WCW Wednesdays Part III – Starrcade ’87

Happy Hump Day, BoD faithful! And also, happy WCW Wednesday!

Since Survivor Series occurs this weekend, let’s reminisce about the show that the inaugural Survivor Series made us forget about…Starrcade ’87!

What happened, you ask? Good question!

On November, 26, 1987, a.k.a. American Thanksgiving, both Jim Crockett Promotions (JCP) and the World Wrestling Federation (WWF) held pay-per-views in the evening for the post-turkey crowd. The issue surrounded the distribution of each pay-per-view (PPV).

Well before the Monday Night War happened, JCP and the WWF waged a promotional war to showcase the best in either professional wrestling or sports-entertainment. In March of 1987, the WWF held WrestleMania III which had an 8.0 buyrate with 400,000 buys. Amazing, isn’t it? Having made a lot of cable companies (and they were extremely regional back in ’87) very happy financially with that financial juggernaut, the WWF sought to usurp the Thanksgiving tradition from JCP and hold its first Survivor Series. Dangling the threat of withholding WrestleMania IV from cable companies, Vince McMahon got the bulk of the cable industry to air his  PPV  instead of Starrcade ’87.

But let’s digest what happened in Chicago, IL rather than the inter-promotional war. What happened?

  1. “Nature Boy” Ric Flair (w/ J.J. Dillon) defeated Ron Garvin in a steel cage and became a five-time NWA World champion.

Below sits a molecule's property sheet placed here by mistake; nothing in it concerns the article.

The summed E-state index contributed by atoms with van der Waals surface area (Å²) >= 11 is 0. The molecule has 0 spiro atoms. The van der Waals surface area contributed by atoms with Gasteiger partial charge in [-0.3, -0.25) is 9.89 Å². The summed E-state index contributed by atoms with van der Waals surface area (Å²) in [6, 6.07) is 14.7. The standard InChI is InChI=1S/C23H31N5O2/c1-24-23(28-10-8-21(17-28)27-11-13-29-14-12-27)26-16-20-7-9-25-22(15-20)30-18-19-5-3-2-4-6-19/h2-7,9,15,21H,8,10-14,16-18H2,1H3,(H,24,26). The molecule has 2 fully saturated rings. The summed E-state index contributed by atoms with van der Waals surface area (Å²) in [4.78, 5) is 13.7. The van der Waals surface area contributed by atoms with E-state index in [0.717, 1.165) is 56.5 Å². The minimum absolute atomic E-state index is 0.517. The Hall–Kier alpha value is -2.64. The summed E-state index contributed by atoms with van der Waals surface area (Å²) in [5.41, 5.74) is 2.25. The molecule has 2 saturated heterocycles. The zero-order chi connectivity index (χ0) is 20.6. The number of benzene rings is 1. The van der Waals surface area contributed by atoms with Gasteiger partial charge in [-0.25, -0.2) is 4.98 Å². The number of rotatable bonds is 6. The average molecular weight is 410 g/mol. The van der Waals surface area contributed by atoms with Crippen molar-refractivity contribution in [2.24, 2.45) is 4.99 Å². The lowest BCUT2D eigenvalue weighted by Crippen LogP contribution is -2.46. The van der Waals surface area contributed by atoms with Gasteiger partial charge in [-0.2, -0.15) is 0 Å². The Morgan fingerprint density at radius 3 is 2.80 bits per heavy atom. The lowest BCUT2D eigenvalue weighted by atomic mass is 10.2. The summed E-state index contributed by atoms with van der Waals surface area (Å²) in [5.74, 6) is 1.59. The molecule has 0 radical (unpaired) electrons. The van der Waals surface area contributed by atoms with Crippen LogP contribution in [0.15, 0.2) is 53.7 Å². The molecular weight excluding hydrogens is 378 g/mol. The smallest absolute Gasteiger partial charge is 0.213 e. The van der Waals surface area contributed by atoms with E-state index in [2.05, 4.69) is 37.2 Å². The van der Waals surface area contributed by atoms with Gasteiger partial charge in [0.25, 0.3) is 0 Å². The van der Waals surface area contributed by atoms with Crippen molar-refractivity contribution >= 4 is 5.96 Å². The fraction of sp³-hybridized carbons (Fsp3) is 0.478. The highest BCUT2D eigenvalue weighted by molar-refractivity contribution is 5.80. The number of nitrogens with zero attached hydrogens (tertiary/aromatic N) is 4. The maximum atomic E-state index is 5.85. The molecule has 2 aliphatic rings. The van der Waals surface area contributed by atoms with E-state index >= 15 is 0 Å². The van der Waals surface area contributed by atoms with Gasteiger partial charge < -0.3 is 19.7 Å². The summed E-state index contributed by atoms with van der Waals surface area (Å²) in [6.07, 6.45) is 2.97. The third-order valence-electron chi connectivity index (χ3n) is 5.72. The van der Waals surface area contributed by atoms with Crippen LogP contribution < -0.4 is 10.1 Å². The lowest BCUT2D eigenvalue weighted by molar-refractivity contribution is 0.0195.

2. The “American Dream” Dusty Rhodes beat the “Total Package” Lex Luger (w/ J.J. Dillon) in a steel cage to win the US title.
  3. Arn Anderson & Tully Blanchard (w/ J.J. Dillon) retained the NWA World tag team titles against the Road Warriors (w/ Paul Ellering) by disqualification. Poor booking decision on Dusty here. The hometown Warriors should have won the titles.
  4. Nikita Koloff defeated Terry Taylor (w/ Eddie Gilbert) to unify the NWA and UWF television titles. The acquisition of the UWF by JCP should have been booked as one heck of an intra-promotional war, but it wasn’t.
  5. In a Skywalkers (scaffold) match, the Rock’n’Roll Express beat the Midnight Express (w/ Jim Cornette & Big Bubba Rogers).
  6. “Dr. Death” Steve Williams retained the UWF title by defeating Barry Windham. If I remember correctly, there was a serious botch that affected the finish.
  7. Eddie Gilbert, Rick Steiner, & Larry Zbyszko (w/ Baby Doll) fought Michael Hayes, Jimmy Garvin, and Sting to a draw.

What do you think? Great show? Good show? Awful show? Was it the operative move for JCP to move Starrcade from Thanksgiving to just after Christmas in 1988? I welcome your discussion.

And be sure to check out all of my reflections at rockstargary.com.